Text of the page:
Thinking of making a move to Hong Kong?
Are you a lawyer thinking about making the move to Hong Kong? I was recently interviewed on the topic. Below is a transcript that you may find useful.
What attracts lawyers to want to make the move to Hong Kong?
Hong Kong offers a unique lifestyle, with excellent eateries and bars that mix with a Western and Asian culture. It’s never a dull moment in Hong Kong. This is on top of the added bonus of cheap and easy travel options throughout Asia.
The time zone for Europeans and Australians also works well with connecting with friends and family back home. This makes you feel as though you are not that far away at all. There are other homely reminders you see on a day-to-day basis too, such as sports on TV and you’re able to buy the basics easily (think Vegemite, Tim Tams for Aussies and M&S for the Brits).
Apart from this, the work on offer in Hong Kong is often more substantial and challenging compared to other common law jurisdictions. Cross-border transactions and dispute work is the norm, with lawyers regularly dealing in multi-jurisdictions and with colleagues around the world. It really is an international job, which appeals.
What type of firms are expat lawyers most likely to work at – are there any opportunities among local firms or just globals?
I would say three general “types” of firms: US firms, international firms (usually headquartered in the UK) and offshore firms. Expat lawyers generally have a great reputation in Hong Kong. They are hard-working, have sound education and are commercially minded. This combination really appeals to Partners.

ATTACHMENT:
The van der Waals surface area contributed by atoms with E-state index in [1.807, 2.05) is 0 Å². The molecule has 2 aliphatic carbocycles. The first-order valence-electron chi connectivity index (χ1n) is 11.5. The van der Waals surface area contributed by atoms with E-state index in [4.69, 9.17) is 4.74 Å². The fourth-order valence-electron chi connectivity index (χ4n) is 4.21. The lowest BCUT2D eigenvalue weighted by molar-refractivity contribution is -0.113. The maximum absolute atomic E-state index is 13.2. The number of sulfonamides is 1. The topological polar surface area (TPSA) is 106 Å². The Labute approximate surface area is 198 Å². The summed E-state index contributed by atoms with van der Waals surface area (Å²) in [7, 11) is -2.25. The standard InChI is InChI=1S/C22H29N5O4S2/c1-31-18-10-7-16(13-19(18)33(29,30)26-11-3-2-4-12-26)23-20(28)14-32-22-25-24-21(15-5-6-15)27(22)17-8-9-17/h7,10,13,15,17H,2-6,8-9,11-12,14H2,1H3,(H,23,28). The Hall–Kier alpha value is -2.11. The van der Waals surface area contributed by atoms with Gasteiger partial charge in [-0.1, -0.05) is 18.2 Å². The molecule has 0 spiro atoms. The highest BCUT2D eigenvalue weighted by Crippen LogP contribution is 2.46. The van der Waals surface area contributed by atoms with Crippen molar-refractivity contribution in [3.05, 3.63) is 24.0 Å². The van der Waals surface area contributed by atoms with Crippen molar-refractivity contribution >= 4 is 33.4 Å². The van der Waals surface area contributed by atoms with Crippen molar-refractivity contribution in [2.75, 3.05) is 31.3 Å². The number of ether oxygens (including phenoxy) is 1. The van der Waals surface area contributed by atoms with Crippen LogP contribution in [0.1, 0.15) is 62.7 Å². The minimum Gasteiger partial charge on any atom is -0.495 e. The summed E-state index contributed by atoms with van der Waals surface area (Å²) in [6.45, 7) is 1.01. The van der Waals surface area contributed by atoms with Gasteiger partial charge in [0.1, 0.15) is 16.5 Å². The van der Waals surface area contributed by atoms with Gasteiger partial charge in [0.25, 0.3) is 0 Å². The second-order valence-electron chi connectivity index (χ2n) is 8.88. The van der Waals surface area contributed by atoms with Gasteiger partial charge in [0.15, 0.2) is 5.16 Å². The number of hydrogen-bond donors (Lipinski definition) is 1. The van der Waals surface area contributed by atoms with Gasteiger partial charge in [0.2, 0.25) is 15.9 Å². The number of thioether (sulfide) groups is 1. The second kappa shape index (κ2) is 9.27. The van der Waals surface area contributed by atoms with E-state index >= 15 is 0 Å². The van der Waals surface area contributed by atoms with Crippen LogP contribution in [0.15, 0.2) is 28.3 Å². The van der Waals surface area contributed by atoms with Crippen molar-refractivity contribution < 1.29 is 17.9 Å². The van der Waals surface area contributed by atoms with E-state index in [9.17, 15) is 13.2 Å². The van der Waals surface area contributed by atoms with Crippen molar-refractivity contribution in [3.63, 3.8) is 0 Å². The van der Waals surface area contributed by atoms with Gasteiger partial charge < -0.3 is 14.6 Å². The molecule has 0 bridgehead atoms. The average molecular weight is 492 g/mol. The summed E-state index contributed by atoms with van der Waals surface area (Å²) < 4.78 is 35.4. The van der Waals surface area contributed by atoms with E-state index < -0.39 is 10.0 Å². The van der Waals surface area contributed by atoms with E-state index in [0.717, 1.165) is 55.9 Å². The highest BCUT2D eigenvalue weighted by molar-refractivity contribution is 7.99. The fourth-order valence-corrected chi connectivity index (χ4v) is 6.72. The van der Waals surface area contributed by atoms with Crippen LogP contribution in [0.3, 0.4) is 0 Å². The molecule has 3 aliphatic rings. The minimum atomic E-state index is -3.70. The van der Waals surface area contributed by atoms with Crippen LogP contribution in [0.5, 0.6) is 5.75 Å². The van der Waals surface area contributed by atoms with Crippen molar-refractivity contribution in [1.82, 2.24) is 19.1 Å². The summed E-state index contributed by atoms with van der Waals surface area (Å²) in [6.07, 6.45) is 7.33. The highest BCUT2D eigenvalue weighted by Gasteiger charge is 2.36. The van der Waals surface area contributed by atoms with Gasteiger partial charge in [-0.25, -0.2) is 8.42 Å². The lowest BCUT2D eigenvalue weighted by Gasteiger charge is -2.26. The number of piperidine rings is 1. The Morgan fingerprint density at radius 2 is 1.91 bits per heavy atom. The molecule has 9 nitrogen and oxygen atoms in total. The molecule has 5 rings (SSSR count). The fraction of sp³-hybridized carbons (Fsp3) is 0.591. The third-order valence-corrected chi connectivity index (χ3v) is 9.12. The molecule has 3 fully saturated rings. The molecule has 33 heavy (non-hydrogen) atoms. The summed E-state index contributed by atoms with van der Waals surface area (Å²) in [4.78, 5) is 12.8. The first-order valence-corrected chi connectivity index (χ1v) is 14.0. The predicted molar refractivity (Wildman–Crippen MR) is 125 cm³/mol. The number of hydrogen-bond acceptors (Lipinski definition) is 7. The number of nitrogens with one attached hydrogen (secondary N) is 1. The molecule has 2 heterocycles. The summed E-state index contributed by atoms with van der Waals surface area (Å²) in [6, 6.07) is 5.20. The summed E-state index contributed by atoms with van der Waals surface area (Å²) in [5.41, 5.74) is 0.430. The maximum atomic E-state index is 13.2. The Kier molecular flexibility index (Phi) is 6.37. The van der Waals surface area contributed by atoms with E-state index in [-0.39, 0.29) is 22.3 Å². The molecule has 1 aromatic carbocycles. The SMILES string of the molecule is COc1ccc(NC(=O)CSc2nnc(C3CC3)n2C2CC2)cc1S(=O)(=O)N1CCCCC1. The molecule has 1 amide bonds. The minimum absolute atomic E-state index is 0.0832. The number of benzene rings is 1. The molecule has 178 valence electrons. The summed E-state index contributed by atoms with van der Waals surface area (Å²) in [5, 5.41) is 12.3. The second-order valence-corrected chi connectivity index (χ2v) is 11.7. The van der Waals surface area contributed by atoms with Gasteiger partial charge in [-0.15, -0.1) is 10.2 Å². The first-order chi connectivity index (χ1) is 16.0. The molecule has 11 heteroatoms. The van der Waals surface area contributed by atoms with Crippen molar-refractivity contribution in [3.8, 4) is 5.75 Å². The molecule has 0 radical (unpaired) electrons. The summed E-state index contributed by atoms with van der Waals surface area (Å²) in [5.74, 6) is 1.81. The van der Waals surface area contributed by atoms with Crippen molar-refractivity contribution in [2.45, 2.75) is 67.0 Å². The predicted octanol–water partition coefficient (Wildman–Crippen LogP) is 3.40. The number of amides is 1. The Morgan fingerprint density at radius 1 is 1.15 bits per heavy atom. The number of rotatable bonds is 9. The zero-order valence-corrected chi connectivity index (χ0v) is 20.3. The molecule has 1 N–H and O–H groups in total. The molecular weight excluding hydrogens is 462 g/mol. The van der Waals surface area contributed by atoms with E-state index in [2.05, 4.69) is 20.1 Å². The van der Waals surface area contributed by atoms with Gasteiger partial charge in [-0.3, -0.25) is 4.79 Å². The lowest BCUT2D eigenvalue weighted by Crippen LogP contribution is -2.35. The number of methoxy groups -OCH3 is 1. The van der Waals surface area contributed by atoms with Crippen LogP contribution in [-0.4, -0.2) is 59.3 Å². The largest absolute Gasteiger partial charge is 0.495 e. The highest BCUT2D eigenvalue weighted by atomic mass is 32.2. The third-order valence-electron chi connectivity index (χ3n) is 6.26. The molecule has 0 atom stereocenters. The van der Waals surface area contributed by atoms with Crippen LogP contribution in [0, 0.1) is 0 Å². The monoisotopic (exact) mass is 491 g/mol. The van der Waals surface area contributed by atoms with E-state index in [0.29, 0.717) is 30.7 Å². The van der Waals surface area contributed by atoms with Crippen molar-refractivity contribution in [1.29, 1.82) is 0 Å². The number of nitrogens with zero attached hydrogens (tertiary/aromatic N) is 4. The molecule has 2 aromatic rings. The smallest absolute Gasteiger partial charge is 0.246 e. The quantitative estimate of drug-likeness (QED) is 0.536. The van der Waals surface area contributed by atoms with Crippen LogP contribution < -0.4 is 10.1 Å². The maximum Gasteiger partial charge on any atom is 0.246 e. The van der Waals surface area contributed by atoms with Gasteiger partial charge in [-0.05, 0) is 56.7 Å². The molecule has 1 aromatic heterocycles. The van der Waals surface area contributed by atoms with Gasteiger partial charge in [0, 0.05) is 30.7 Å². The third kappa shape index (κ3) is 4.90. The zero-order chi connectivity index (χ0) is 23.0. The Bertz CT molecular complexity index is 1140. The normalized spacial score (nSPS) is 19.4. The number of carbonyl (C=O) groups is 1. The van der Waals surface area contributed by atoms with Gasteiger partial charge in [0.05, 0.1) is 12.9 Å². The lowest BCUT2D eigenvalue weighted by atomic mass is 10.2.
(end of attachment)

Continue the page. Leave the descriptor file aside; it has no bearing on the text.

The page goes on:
There are opportunities in local firms of course, although these roles will typically require fluency in Chinese language – mainly due to their nature of work and client base.
How difficult is it to get qualified to practice in Hong Kong?
The process is relatively straight forward if you wish to become Hong Kong qualified for common law qualified lawyers. Lawyers will need to pass an examination, and satisfy a short-term residency requirement. With Hong Kong’s legal system based on common law, the exam shouldn’t be too much of a problem at all.
UK/NZ/Australian lawyers are entitled to practice without qualification in Hong Kong (and have a title such as “Registered Foreign Lawyer”), although it’s true that firms here would encourage Hong Kong qualification also, particularly if you are going to be involved in dispute work.
What kind of work/what practice areas are most in demand?
This is market dependent of course, but lately we have seen a big demand for corporate M&A, banking & finance, DCM, funds, insolvency & restructuring and TMT lawyers. The minimum level of experience typically required for these positions across the board has been at least 2 years’ experience.
Is Hong Kong still considered one of the world’s financial hubs? Is this where to go for the billion-dollar deals?
Absolutely. You only have to look across the city skyline to see how many banks and financial institutions are based here. In fact, Hong Kong is home to the highest concentration of banking institutions in the world.
Hong Kong is the gateway to mainland China, and with the continued growth of the China market and ever increasing influence on Hong Kong, this is set to continue.
How difficult is it to get a visa? How much of a problem are language barriers?
The visa process usually takes 6 weeks at most, and is not difficult at all. The firm will take care of all of this on behalf of the incoming lawyer, and will even assist with family members that are dependant.
Most people think that without being able to speak Mandarin or Cantonese, it would be a struggle. The reality is, most people speak English and going about your daily life is relatively hassle free without it. For instance, everywhere is signed in English and menus are all in English and some helpfully will have photos too.